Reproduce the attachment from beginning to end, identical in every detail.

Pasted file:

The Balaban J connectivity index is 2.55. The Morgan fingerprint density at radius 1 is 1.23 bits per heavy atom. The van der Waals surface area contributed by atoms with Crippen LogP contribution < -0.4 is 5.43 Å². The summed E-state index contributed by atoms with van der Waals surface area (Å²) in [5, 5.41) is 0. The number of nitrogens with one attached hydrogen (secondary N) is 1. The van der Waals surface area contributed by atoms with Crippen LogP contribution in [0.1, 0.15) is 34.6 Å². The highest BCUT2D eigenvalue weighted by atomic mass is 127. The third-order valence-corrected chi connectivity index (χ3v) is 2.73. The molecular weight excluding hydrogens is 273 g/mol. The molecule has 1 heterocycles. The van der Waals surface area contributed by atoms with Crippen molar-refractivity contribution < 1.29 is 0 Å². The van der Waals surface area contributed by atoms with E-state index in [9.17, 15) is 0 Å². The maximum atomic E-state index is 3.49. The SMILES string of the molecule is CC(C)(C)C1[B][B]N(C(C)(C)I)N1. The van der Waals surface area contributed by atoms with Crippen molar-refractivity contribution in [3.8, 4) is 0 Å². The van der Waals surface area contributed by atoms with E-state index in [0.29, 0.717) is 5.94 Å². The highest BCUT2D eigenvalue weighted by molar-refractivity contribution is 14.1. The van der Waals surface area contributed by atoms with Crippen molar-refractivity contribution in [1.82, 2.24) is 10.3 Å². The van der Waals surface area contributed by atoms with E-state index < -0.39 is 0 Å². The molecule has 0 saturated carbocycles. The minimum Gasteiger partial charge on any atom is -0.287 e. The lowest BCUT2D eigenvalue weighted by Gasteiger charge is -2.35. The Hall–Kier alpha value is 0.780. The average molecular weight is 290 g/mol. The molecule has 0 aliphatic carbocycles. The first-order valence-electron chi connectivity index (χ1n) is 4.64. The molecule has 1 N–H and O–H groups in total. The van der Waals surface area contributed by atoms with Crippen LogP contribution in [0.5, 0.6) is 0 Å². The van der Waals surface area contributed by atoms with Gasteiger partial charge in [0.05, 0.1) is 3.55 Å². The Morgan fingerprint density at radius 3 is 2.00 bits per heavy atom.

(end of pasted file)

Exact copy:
The Balaban J connectivity index is 2.55. The Morgan fingerprint density at radius 1 is 1.23 bits per heavy atom. The van der Waals surface area contributed by atoms with Crippen LogP contribution < -0.4 is 5.43 Å². The summed E-state index contributed by atoms with van der Waals surface area (Å²) in [5, 5.41) is 0. The number of nitrogens with one attached hydrogen (secondary N) is 1. The van der Waals surface area contributed by atoms with Crippen LogP contribution in [0.1, 0.15) is 34.6 Å². The highest BCUT2D eigenvalue weighted by atomic mass is 127. The third-order valence-corrected chi connectivity index (χ3v) is 2.73. The molecular weight excluding hydrogens is 273 g/mol. The molecule has 1 heterocycles. The van der Waals surface area contributed by atoms with Crippen molar-refractivity contribution < 1.29 is 0 Å². The van der Waals surface area contributed by atoms with E-state index in [9.17, 15) is 0 Å². The maximum atomic E-state index is 3.49. The SMILES string of the molecule is CC(C)(C)C1[B][B]N(C(C)(C)I)N1. The van der Waals surface area contributed by atoms with Crippen molar-refractivity contribution in [3.8, 4) is 0 Å². The van der Waals surface area contributed by atoms with E-state index in [0.29, 0.717) is 5.94 Å². The highest BCUT2D eigenvalue weighted by molar-refractivity contribution is 14.1. The van der Waals surface area contributed by atoms with Crippen molar-refractivity contribution in [1.82, 2.24) is 10.3 Å². The van der Waals surface area contributed by atoms with E-state index < -0.39 is 0 Å². The molecule has 0 saturated carbocycles. The minimum Gasteiger partial charge on any atom is -0.287 e. The lowest BCUT2D eigenvalue weighted by Gasteiger charge is -2.35. The Hall–Kier alpha value is 0.780. The average molecular weight is 290 g/mol. The molecule has 0 aliphatic carbocycles. The first-order valence-electron chi connectivity index (χ1n) is 4.64. The molecule has 1 N–H and O–H groups in total. The van der Waals surface area contributed by atoms with Crippen LogP contribution in [0.5, 0.6) is 0 Å². The van der Waals surface area contributed by atoms with Gasteiger partial charge in [0.05, 0.1) is 3.55 Å². The Morgan fingerprint density at radius 3 is 2.00 bits per heavy atom.